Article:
|Film poster for What Maisie Knew|
Henry James’s 1897 What Maisie Knew is a brave choice for adaptation. The novel charts the developing understanding of a young girl (Maisie) who is caught between her battling parents following their separation. It’s a compelling study of growing consciousness which could be seen as offering what film can’t – direct access to a character’s thoughts. Yet there is much to attract filmmakers too. The story is fresh – easily transported from the nineteenth to the twenty-first century, and from London, to New York. The plot is salacious and the characters are at least superficially attractive – little Maisie (a spellbinding Onata Aprile) is the best-dressed child in New York, whose (step-) parents are Julianne Moore, Steve Coogan, Alexander Skarsgard and Joanna Vanderham.
And it’s not all about looking good. The challenge of telling this story from Maisie’s point of view leads to interesting cinematography. At times we see things literally from her angle, cameras level with adults’ waists, or moving as she sits on a swing. We become acquainted with her toys through the camera’s repeated focus on them. We watch through the cracks in doorways, and are left in the dark about what has happened in the court hearings from which Maisie has been protected (read: excluded). What remains opaque though is what exactly Maisie does know – sharing her partial knowledge of the situation she finds herself in doesn't quite give us access to a child’s method of interpreting what she sees.
Solely focussing on the love plots also cuts much which was good about the novel – Maisie’s own occasional carelessness towards the lonely Mrs Wix (who does not appear) and what she learns from this, and the detrimental effect of her parents’ selfishness on her formal education (not the case here where Maisie’s school seems positively idyllic).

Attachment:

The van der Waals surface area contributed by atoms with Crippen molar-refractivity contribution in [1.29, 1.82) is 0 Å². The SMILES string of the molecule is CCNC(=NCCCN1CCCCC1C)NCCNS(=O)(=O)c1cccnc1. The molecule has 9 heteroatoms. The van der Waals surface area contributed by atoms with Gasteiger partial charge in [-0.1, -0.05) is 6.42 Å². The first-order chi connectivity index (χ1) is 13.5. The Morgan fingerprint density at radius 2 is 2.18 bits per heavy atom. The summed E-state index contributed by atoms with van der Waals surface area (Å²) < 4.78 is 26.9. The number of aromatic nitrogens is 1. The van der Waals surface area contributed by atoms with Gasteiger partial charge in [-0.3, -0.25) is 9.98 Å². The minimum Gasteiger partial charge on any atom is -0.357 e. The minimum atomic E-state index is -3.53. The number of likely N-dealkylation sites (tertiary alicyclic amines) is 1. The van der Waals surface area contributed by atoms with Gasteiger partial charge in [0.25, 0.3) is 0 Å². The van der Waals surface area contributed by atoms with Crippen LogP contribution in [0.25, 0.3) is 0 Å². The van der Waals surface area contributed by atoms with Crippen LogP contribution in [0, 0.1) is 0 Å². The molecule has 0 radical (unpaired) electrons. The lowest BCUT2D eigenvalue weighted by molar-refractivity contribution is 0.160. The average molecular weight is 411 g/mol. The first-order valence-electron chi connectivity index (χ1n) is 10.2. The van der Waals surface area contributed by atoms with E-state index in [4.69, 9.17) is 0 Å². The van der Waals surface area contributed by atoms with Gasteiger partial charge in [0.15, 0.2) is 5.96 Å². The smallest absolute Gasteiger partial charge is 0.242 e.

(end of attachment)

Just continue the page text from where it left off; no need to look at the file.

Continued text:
James’s world is a cruel one, the lessons Maisie learns are hard. But this adaptation can’t quite bring itself to go there. There’s a lot of tear-jerking in the middle, but, ultimately, adults (the two step parents) do show responsibility, and those who don’t, particularly Maisie’s mother (Moore), recognise their failings. This makes for a saccharine and unrealistic ending, where love, romantic and familial, overcomes all other obstacles, including (in an especially un-Jamesian tough) financial ones.
I found the film enjoyable and brilliantly acted, but it won’t leave you thinking much, beyond the usual condemnation of bad parenting. Reading James forces you to think about what it means to be a person and the damage which people inflict on each other – but maybe that doesn't make for a stampede to the box office.
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What Maisie Knew was released in UK cinemas on 23rd August. It is also available on demand from the Sky Store.